A first-lap crash on July 20, in Yakima, Washington, severely broke the arm of driver James Hayes, damaged the car and left his brother, Jerry, and mechanic Brian Finch, plenty of time to prepare for next season. The team had been plagued by minor repair and funding issues during the 2019 season and had been unable to complete a race thus far.
"We were pretty excited about the track," Jerry Hayes said. It's a good, half-mile track and it's a pretty fast track. We didn't finish the first lap before we got run into and wrecked."
Hayes said it was aggravating because it wasn't their team's fault, but nothing could be done about it. The team uses their practice time to determine how to set the gears for the race, and they started out pretty close. Time ran out during their final adjustment, which left the car a little on the slow side.
When the race started, officials inverted the field, which means the fastest cars started in the rear of the pack. The Hayes team started toward the front. A rookie driver with a fast car got impatient, according to Hayes.
About three quarters of the way down the back stretch, with car speeds at 100 MPH plus, the rookie driver plowed into the rear end of the Hayes car. As James Hayes struggled to keep the car under control, it appeared another car hit the front of Hayes' car. which the team believes probably crunched the rack-and-pinion steering and flung Hayes' arm into the inside roll cage, shattering his arm.
"It was so quick, James didn't even really know what had happened," Jerry Hayes said. The car skidded into the infield which caused a "red flag" to stop the race and clean up the track.
Jerry Hayes attempted to contact his brother via radio to see if the car was still driveable but got no response. Several minutes later the driver replied that he needed help.
"It wasn't like he needed a push," Jerry Hayes said. He got permission to run across the track to check on his brother, who was out of the car by then with his left arm in an odd shape.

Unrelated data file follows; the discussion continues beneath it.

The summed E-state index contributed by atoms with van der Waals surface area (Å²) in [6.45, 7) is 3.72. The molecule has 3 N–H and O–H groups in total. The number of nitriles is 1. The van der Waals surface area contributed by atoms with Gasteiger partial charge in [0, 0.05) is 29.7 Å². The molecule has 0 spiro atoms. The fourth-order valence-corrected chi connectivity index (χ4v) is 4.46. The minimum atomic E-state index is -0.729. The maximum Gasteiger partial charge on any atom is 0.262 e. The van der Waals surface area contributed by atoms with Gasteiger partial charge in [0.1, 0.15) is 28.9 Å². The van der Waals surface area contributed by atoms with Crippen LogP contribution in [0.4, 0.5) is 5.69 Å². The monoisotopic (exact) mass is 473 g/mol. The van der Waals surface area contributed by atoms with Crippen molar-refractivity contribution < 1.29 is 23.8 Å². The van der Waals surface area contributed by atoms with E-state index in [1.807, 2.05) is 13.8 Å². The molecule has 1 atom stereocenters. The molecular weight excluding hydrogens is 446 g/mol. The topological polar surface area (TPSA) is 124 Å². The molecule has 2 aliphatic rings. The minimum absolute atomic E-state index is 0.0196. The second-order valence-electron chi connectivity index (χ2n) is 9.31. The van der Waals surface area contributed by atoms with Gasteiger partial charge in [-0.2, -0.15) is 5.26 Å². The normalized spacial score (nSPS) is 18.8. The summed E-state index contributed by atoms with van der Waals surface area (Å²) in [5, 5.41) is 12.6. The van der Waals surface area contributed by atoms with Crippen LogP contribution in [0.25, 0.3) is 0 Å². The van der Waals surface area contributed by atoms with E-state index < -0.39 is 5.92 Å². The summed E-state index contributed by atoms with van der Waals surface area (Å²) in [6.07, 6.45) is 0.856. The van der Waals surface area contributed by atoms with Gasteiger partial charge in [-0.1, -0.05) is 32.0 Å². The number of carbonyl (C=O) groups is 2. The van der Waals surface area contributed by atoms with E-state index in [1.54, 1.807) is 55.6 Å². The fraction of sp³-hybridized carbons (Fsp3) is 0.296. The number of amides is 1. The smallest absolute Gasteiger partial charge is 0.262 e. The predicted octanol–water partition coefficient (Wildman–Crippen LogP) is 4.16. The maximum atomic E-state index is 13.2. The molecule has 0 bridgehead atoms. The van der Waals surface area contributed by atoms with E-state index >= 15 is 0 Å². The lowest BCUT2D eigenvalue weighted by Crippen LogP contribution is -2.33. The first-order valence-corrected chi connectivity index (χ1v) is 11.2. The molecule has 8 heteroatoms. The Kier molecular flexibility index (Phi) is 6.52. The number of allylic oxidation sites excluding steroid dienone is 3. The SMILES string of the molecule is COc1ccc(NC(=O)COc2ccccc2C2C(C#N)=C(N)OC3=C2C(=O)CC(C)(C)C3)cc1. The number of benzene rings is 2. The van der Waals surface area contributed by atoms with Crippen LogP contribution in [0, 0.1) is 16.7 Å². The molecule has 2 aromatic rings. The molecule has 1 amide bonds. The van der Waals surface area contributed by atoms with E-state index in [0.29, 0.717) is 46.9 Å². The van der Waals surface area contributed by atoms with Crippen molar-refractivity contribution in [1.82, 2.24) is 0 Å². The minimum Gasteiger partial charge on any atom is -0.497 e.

"It was not good," Hayes said. James was taken to the emergency room at a Yakima hospital, while the rest of the team stayed at the track to gather up their equipment and load the damaged car back onto its trailer, finally arriving at the hospital around midnight. James was released at about 3:30 a.m.
It was bad," Hayes said. His brother's arm was shattered with bone fragments all over. Surgery put the bones back together along with a long plate and about a dozen screws.
The car isn't totaled by any means although the nose was mostly torn off, so it had to be taped back into position. The frame is bent and broken in one place. Team mechanic, Brian Finch, said that the the car suffered surprisingly little damage. Even the radiator remains intact.
With the loss of James as driver for the remaining three races of the season, the team is hanging it up.
"We're in the middle of a bad funding year, so we're calling it done for the year, and we'll see what happens," Hayes said.
Last season, the Hayes team had their best year yet and hoped this season for a finish in the five or six in the Northwest PRO4 Racing circuit. The team missed one race due to funding concerns and a seal failure at an earlier race led to the team dropping from that race as well.
"We thought we got rid of the bugs last year, but this year it's been gremlin after gremlin after gremlin," Hayes said. "It doesn't make for a fun season; I can tell you that."